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https://5502768925502497342-a-1802744773732722657-s-sites.googlegroups.com/site/geminiinvestmentresearchgroup/judicial-notice/Publicofficersholdpositionsofpublictrust.pdf?


 http://www.suddenreality.com/truth/truth.pdf

The general proposition that freedom of expression upon public questions is secured by the First Amendment has long been settled by our decisions.

The constitutional safeguard, we have said, "was fashioned to assure unfettered interchange of ideas for the bringing about of political and social changes desired by the people."

 Roth v. United States, 354 U. S. 476, 484.

 

 "The maintenance of the opportunity for free political discussion

 to the end that government may be responsive to the will of the

people and that changes may be obtained by lawful means, an

opportunity essential to the security of the Republic, is a

fundamental principle of our constitutional system."

 

 

Stromberg v. California, 283 U. S. 359, 369.

 

 

"[I]t is a prized American privilege to speak one's mind, although not always with perfect good taste, on all public institutions," Bridges v. California, 314 U. S. 252, 270, and this opportunity is to be afforded for "vigorous advocacy" no less than "abstract discussion."

 

N. A. A. C. P. v. Button, 371 U. S. 415, 429.

270*270 The First Amendment, said Judge Learned Hand,

"presupposes that right conclusions are more likely to be gathered

 out of a multitude of tongues, than through any kind of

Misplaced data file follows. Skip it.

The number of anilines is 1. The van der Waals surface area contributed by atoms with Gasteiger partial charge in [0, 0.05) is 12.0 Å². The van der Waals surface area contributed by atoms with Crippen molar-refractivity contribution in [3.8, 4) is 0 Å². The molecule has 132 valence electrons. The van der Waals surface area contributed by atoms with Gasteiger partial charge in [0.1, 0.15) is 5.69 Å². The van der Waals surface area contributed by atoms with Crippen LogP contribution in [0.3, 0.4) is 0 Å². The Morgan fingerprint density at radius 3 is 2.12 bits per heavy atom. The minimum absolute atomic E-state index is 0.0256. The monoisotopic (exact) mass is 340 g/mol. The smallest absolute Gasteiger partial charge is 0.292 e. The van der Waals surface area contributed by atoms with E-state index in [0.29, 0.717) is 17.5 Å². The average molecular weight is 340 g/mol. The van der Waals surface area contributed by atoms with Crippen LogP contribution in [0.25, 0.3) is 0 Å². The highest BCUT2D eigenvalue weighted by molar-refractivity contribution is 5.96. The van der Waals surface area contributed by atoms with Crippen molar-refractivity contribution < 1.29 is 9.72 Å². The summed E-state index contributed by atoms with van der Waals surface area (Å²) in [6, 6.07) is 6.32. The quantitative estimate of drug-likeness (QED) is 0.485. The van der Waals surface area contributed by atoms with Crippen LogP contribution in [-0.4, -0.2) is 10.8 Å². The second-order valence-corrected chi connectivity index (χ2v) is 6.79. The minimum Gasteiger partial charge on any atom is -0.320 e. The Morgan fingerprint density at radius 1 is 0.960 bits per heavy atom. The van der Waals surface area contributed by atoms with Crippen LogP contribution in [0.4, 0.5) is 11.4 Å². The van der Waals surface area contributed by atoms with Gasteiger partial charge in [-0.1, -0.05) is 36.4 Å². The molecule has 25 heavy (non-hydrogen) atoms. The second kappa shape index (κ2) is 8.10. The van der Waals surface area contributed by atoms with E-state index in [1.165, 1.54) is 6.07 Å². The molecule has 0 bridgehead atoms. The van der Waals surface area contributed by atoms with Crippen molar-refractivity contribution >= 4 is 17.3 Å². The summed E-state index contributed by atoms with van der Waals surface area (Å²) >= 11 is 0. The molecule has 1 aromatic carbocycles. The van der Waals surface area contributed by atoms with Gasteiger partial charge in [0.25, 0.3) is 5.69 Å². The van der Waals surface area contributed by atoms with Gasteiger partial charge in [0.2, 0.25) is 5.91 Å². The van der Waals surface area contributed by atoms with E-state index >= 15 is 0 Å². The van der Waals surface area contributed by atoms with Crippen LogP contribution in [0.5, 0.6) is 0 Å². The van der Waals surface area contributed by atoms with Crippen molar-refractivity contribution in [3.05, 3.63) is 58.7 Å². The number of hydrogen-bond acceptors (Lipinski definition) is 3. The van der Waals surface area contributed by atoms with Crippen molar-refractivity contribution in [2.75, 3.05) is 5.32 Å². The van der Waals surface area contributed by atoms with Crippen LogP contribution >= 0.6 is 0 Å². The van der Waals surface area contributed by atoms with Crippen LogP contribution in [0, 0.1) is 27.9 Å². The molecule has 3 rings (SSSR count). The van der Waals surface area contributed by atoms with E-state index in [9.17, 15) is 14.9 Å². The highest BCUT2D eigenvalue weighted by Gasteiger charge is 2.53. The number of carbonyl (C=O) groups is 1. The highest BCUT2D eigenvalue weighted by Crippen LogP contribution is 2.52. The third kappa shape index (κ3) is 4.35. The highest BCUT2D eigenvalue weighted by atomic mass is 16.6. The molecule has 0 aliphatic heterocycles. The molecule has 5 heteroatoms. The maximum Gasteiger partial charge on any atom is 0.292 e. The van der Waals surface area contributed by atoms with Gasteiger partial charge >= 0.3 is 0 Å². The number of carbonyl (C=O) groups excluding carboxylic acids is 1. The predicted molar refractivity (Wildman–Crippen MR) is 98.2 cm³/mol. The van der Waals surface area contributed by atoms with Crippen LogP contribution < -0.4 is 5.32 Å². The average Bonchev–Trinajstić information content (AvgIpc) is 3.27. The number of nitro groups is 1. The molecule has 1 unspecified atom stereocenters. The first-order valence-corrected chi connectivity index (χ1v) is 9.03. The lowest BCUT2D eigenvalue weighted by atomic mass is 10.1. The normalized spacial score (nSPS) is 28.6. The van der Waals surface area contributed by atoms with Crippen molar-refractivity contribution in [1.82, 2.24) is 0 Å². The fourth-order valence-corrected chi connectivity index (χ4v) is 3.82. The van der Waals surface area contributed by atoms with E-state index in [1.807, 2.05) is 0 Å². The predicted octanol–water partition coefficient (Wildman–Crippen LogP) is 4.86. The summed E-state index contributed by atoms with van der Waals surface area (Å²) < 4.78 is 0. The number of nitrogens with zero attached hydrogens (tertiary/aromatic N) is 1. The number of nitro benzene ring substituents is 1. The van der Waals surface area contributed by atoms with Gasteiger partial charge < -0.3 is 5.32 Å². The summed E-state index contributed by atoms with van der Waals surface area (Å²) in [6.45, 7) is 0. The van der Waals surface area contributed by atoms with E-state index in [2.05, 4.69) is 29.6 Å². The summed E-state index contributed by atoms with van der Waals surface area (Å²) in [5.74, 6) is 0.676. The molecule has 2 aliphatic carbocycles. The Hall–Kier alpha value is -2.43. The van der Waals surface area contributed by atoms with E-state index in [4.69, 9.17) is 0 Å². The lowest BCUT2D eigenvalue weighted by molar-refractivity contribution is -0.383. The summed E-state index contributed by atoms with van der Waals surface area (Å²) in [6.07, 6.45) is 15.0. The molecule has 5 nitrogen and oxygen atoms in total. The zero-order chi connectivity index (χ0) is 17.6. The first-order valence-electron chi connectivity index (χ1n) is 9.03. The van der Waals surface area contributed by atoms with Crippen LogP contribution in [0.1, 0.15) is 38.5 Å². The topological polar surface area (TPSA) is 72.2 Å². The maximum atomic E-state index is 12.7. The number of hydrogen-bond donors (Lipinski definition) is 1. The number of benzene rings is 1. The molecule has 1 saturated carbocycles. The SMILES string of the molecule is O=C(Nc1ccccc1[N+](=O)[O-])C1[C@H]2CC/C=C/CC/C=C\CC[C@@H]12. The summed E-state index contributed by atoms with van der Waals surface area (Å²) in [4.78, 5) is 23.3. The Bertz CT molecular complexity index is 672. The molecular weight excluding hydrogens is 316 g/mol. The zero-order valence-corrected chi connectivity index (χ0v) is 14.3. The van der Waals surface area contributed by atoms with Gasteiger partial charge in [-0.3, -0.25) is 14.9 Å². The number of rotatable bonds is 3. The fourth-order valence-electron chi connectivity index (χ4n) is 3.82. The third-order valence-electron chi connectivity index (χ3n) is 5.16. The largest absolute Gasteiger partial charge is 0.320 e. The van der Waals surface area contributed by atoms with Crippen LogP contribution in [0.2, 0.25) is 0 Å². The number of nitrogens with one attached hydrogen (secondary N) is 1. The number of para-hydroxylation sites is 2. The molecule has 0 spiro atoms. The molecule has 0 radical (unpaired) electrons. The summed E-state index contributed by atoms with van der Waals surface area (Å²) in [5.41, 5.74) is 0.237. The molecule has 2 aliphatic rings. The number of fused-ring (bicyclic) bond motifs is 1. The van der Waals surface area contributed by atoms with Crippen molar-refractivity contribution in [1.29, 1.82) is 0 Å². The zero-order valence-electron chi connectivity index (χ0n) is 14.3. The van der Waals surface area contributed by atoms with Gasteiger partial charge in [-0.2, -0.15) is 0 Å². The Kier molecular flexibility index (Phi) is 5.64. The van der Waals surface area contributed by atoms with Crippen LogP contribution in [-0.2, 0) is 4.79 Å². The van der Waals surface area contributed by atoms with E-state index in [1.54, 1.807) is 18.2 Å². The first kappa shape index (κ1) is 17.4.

authoritative selection. To many this is, and always will be, folly;

but we have staked upon it our all."

 

United States v. Associated Press, 52 F. Supp. 362, 372 (D. C. S. D. N. Y. 1943).

Mr. Justice Brandeis, in his concurring opinion in Whitney v. California, 274 U. S. 357, 375-376,

gave the principle its classic formulation:

 

"Those who won our independence believed . . . that public

discussion is a political duty; and that this should be a

 

fundamental principle of the American government. They

recognized the risks to which all human institutions are

subject. 

But they knew that order cannot be secured merely through

fear of punishment for its infraction; that it is hazardous to

discourage thought, hope and imagination; that fear breeds

repression; that repression breeds hate; that hate menaces

stable government; that the path of safety lies in the

 

opportunity to discuss freely supposed grievances and

proposed remedies; and that the fitting remedy for evil

counsels is good ones.

Believing in the power of reason as applied through public

discussion, they eschewed silence coerced by law—the

argument of force in its worst form.

Recognizing the occasional tyrannies of governing

majorities, they amended the Constitution so that free

speech and assembly should be guaranteed."

 

 

New York Times Co. v. Sullivan, 376 US 254 - Supreme Court 1964






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